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Institute for Integrated Catalysis

PNNL and Collaborators Receive ARPA-E Award for Gas-to-Liquid Fuel Biocatalysis

Designing a biological approach for converting methane to methanol

(December 2013)

Dayle Smith
Dayle Smith

Congratulations to Dr. Dayle Smith, Pacific Northwest National Laboratory computational chemist, who is part of a team that recently received a $3-million, 3-year award to study anaerobic bioconversion of methane to methanol from the U.S. Advanced Research Projects Agency-Energy (ARPA-E). Smith is partnering with Dr. Stephen Ragsdale (project lead), University of Michigan; Dr. John Leigh, University of Washington; and Dr. Nathan Price, the Institute for Systems Biology to design a biological approach to produce a liquid fuel from natural gas.

The team will engineer a methane-activation pathway inside of the methanogenic microorganism Methanococcus maripaludis that will eliminate the need for supplemental inputs. If successful, this engineered biocatalyst will convert natural gas to a liquid fuel in a more efficient, cost-effective manner than existing processes.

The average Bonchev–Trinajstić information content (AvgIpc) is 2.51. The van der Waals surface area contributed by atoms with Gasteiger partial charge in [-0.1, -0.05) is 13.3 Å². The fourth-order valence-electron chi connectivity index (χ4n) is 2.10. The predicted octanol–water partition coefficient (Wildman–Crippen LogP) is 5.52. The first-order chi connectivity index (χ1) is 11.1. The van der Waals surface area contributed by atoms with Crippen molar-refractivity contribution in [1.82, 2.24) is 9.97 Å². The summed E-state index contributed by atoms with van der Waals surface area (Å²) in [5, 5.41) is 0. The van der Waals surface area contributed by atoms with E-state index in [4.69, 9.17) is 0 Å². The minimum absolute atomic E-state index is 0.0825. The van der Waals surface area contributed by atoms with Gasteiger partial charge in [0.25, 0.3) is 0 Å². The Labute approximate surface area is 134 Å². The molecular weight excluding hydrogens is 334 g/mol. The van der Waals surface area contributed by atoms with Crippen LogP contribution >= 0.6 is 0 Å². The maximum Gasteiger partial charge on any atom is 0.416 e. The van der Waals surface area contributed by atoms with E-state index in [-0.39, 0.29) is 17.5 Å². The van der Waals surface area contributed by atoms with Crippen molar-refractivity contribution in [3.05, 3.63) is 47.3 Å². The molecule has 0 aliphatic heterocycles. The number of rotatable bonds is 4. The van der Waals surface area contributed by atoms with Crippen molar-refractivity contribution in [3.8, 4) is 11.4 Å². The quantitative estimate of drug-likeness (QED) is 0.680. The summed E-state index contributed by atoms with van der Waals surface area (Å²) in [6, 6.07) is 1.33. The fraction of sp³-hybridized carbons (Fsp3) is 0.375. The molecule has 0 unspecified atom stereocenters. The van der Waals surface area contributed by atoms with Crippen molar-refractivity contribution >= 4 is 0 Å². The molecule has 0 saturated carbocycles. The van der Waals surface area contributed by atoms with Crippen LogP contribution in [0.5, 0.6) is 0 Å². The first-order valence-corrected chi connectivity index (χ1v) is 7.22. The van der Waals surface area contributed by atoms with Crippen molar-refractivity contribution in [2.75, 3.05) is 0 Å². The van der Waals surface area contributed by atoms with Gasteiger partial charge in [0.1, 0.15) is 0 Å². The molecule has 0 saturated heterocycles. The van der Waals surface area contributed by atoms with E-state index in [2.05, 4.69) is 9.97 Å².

MCR catalyzing methane into methanol
The nickel center of methyl coenzyme M reductase (MCR) catalyzes the rate-limiting step in the conversion methane (CH4) into methanol (CH3OH) in the methanogenic microorganism Methanococcus maripaludis. A team from PNNL, University of Michigan, University of Washington, and the Institute for Systems Biology are collaborating on a project for methanol production funded by the Advanced Research Projects Agency-E. Enlarge Image.

At PNNL, Smith will apply multi-scale computational chemistry techniques to thermodynamically optimize reaction pathways for methane activation by the nickel-containing methyl-coenzyme M reductase (MCR), which is the rate-limiting step in producing methanol.

The award was made by the Reducing Emissions using Methanotrophic Organisms for Transportation Energy (REMOTE) program under ARPA-E. REMOTE provides $34 million to 15 projects to find transformational biocatalyst technologies that can convert natural gas to liquid fuel for transportation. This program aims to lower the cost of conversion while enabling the use of low-cost, low-carbon, domestically sourced natural gas.

Research Areas:  Chemical Sciences, Science of Computing, Biological Systems Science


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